For any given , we define a mapping by Then is a continuous mapping and is closely related to problem (1.1). It is generally not differentiable in the sense of Fréchet derivative but semismooth in the sense of Qi and Sun . The following proposition shows that the -norm minimization problem (1.1) is equivalent to a nonsmooth equation. It can be easily obtained by the use of the optimality conditions and the convexity of the function defined by (1.1).
Proposition 2.1. Let be any given constant. A point is a solution of problem (1.1) if and only if it satisfies
The above proposition has reformulated problem (1.1) as a system of nonsmooth equations. Compared with the nonsmooth equation reformulation in , the dimension of (2.6) is only half of the dimension of the equation in .
Given . It is easy to verify that (see, e.g. ) with It is clear that , . By (2.5), we have for any , it holds that where , . Define two diagonal matrixes and by Then we obtain Since , we get The next proposition shows the Lipschitz continuity of defined by (2.5).
Proposition 2.2. For each , there exists a positive constant such that
Proof. By (2.10) and (2.12), we have Let . Then (2.13) holds. The proof is complete.
The following proposition shows another good property of the system of nonsmooth equations (2.6).
Proposition 2.3. There exists a constant such that for any , the mapping is monotone, that is
Proof. Let be the th diagonal element of . It is clear that , . Set . Note that is symmetric and positive semidefinite. Consequently, for any , matrix is also positive semidefinite. Therefore, it follows from (2.12) that This completes the proof.
3. Algorithms and Their Convergence
In this section, we describe the proposed algorithms in detail and establish their convergence. Let be given. For simplicity, we omit and abbreviate as .
Algorithm 3.1 . (spectral gradient projection method (abbreviated as SGP)). Given initial point and constants , , , , . Set .
Step 1. Compute by where for each , is defined by with and . Stop if .
Step 2. Determine steplength with being the smallest nonnegative integer such that Set . Stop if .
Step 3. Compute Set , and go to Step 1.
Remark 3.2. (i) The idea of the above algorithm comes from . The major difference between Algorithm 3.1 and the method in  lies in the definition of . The choice of in Step 1 follows from the modified BFGS method . The purpose of the term is to make be closer to as tends to a solution of (2.6).
(ii) Step 3 is called the projection step. It is originated in . The advantage of the projection step is to make closer to the solution set of (2.6) than . We refer to  for details.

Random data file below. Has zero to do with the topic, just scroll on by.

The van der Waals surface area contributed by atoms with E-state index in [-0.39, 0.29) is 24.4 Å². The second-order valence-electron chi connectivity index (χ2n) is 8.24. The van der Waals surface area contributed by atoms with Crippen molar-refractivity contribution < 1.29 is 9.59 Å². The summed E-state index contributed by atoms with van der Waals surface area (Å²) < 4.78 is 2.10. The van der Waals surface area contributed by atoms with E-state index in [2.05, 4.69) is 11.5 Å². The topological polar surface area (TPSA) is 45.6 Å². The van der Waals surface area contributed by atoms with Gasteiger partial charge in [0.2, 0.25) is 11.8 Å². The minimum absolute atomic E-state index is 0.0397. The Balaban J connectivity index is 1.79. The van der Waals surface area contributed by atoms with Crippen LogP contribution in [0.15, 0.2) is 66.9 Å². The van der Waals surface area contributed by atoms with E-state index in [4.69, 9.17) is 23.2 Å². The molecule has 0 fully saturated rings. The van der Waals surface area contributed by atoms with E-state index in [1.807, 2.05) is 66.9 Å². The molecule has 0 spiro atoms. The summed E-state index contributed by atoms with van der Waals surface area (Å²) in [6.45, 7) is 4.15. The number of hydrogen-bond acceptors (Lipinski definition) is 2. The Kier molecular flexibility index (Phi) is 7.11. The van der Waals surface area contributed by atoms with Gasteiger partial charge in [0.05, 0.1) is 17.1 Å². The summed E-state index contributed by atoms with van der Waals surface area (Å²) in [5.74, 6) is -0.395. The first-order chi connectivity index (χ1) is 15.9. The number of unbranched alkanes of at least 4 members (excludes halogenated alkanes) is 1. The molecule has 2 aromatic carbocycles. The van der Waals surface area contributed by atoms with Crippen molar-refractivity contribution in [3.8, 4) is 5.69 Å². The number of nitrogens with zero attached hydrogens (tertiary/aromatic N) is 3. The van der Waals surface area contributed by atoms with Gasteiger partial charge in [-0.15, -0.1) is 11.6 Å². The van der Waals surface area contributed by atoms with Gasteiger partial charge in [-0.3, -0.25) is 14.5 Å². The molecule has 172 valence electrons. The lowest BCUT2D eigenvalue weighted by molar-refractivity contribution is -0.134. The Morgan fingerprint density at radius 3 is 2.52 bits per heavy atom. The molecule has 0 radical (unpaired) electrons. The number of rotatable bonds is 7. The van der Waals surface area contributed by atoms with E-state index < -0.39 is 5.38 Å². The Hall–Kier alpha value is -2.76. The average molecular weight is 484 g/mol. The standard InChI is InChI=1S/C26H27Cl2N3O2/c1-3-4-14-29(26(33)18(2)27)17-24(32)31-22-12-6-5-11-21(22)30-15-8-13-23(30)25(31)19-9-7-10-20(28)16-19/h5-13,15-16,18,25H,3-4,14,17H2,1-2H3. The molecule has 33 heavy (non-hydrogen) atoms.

(iii) Since , by the continuity of , it is easy to see that inequality (3.3) holds for all sufficiently large. Therefore Step 2 is well defined and so is Algorithm 3.1.
The following lemma comes from .
Lemma 3.3. Let be monotone and satisfy . Let Then for any satisfying , it holds that
The following theorem establishes the global convergence for Algorithm 3.1.
Theorem 3.4. Let be generated by Algorithm 3.1 and a solution of (2.6). Then one has In particular, is bounded. Furthermore, it holds that either is finite and the last iterate is a solution of the system of nonsmooth equations (2.6), or the sequence is infinite and . Moreover, converges to some solution of (2.6).
Proof. The proof is similar to that in . We omit it here.
Remark 3.5. The computational complexity of each of SGP’s steps is clear. In large-scale problems, most of the work is matrix-vector multiplication involving and . Steps 1 and 2 of SGP require matrix-vector multiplication involving or two times each, while each iteration in GPSR-BB involves matrix-vector multiplication only two times. This may bring in more computational complexity. Therefore, we give a modification of SGP. The modified algorithm, which will be called MSGP in the rest of the paper, coincides with SGP except at Step 3, whose description is given below.
Algorithm 3.6 (modified spectral gradient projection Method (abbreviated as MSGP)). Given initial point and constants , , , a positive integer . Set .
Step 3. Let . If is a positive integer, compute otherwise, let . Set , and go to Step 1.
Lemma 3.7. Assume that is a sequence generated by Algorithm 3.6 and satisfies . Let be the maximum eigenvalue of and . Then it holds that
Proof. Let be generated by (3.8). It follows from Lemma 3.3 that (3.9) holds. In the following, we assume that . Then, we obtain This together with (2.12) implies that Let . Then we get This completes the proof.
Now we establish a global convergence theorem for Algorithm 3.6.
Theorem 3.8. Let be the maximum eigenvalue of and . Assume that is generated by Algorithm 3.6 and is a solution of (2.6). Then one has In particular, is bounded. Furthermore, it holds that either is finite and the last iterate is a solution of the system of nonsmooth equations (2.6), or the sequence is infinite and . Moreover, converges to some solution of (2.6).
Proof. We first note that if the algorithm terminates at some iteration , then we have or . By the definition of , we have if . This shows that either or is a solution of (2.6).
Suppose that and for all . Then an infinite sequence is generated. It follows from (3.3) that Let be an arbitrary solution of (2.6). By Lemmas 3.7 and 3.3, we obtain where is a nonnegative integer. In particular, the sequence is nonincreasing and hence convergent. Moreover, the sequence is bounded, and Following from (3.8) and (3.14), we have This together with (3.16) yields Now we consider the following two possible cases:(i);(ii).